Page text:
Getting started with Nintendo Switch homebrew development

Getting started with Nintendo Switch homebrew development

You have modded your Switch with a custom firmware (hopefully DeepSea) and want to write your own little program but don't know where to start? You are not the only one stuck in a flood of guides, forum posts and YouTube videos that show you how to get a massive headache. But don't worry - we will go through it and set you up in minutes!

The only thing that is a requirement for this is Docker. If you don't know what docker is, then you should definitely look it up. But to give you a general idea, you can imagine Docker as a hyper performant virtual machine that works on a huge number of operating systems. Thats not really it but it helps to shape the idea of it.

Git is good to have for version control, storing source code online and collaborative development in your project. On Windows and Mac you can use GitHub Desktop for a userfriendly UI, but i wont go into more detail because its not nessesary to get you started.

For this guide i will assume that you are a windows user and can use Docker Desktop with its nice UI.

Go ahead and install Docker (desktop). Once that is done, start it and you will be greeted by something that looks like this (minus the already existing images):

If it looks like this, the Docker-engine has started and is ready to do its job. If it doesn't look like this (again, ignore the already existing images) then you might have to wait a few more minutes.

Open the start-menu, type "cmd" and press enter. A terminal window will appear. The only command to download, configure and run the switch development environment is docker run --name SwitchDevEnv -i -d -v /c/Users/YOUR_USERNAME/Documents/SwitchEnvironment:/home -p 28280:28280 devkitpro/devkita64

Looks confusing at first but i'll quickly explain what it does.

  • docker run --name SwitchDevEnv starts a container (the built environment from an image) with the name "SwitchDevEnv"
  • -i means its interactive and the container does not shut down once the specified task is finnished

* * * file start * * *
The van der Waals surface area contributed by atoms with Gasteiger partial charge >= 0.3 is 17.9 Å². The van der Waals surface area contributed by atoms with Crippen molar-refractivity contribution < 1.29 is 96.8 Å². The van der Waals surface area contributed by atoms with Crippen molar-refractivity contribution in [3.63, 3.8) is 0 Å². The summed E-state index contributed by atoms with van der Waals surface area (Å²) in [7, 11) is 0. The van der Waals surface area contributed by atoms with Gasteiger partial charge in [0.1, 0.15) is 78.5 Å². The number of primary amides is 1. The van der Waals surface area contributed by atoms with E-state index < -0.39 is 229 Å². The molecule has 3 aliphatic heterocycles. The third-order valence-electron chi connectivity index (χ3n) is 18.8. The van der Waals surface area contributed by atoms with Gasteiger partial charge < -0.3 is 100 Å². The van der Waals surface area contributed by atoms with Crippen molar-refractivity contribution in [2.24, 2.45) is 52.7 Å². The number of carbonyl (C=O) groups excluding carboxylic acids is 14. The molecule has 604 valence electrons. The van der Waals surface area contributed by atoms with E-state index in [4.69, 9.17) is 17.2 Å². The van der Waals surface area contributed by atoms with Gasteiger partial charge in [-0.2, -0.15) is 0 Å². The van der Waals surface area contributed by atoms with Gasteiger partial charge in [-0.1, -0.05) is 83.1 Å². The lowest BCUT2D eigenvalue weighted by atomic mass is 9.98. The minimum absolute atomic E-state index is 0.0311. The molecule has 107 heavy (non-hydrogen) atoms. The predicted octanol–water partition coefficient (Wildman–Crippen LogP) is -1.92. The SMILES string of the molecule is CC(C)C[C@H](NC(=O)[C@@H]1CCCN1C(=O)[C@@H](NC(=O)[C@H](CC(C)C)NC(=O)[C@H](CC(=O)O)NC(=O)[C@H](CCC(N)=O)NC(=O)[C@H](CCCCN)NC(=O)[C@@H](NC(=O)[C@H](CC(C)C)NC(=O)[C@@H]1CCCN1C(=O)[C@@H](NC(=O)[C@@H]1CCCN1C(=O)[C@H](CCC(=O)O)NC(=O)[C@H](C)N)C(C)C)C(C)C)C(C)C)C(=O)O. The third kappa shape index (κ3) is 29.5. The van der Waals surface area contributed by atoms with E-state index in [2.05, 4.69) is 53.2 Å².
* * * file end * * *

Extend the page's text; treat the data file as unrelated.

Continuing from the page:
• -d means detatched, so it doesnt give you a terminal of the container within the terminal you opened
  • -v /c/Users/Slluxx/Documents/SwitchEnvironment:/home - this one is important. It maps a folder of your pc into the docker container. The files you put there can be accessed and changed by it, which is important so we dont need to download project files "into" the container. After compiling a project we also have a way to copy the homebrews out of there. Make sure you change your username (in my case "Slluxx") to your own username. Not exiting folders will be created for you.
  • -p 28280:28280 is for networking and maps your pc port 28208 to the container port 28208. This is not needed but usefull if you want to use netloader to test your homebrew instead of transferring stuff manually or via ftp.
  • devkitpro/devkita64 this is the "image" that we create a running environment on. Its basically a bunch of files and instructions that will get build into a linux environment.

Once the command is done working, you have a proper switch development environment, all configured and ready to go in a neat docker container. No loose files on your harddrive and nothing to worry about. If you don't want to develop homebrews anymore, you can simply delete the container and image and it will be like nothing has ever existed!

Here is a quick video of me setting it up. Its not a tutorial but just shows the process.

You are now ready to download the example homebrews (here is a direct link to the zip) that you can extract into the folder you have specified when creating the docker container. In my case it will look like this:

These folders will now be available in your docker container. Open up Docker Desktop, click on "containers" and then click on the container we created. If you didnt change the name, it should be "SwitchDevEnv". At the top you will now see 4 tabs. Click on "Terminal" and you should see this:

This is where you compile your homebrew. Type su to get some features like tab-autocompletion and other stuff, which just makes your life a little easier. Now type cd /home and then ls. You should see a list of all the example homebrews that you can compile.

Pick an example homebrew, for example cd /home/hid/touch-screen and run the command make -j. It will compile the sourcecode into a file named touch-screen.nro, which you can copy to and start on your Nintendo Switch.

You have just compiled your first homebrew!

There is much more to learn and to explain but it's a little beyond the scope of this article. If you have questions, you can ask me on Discord or start a new post in the GBATemp forum. Everyone there is super helpful and it's a great place to be in.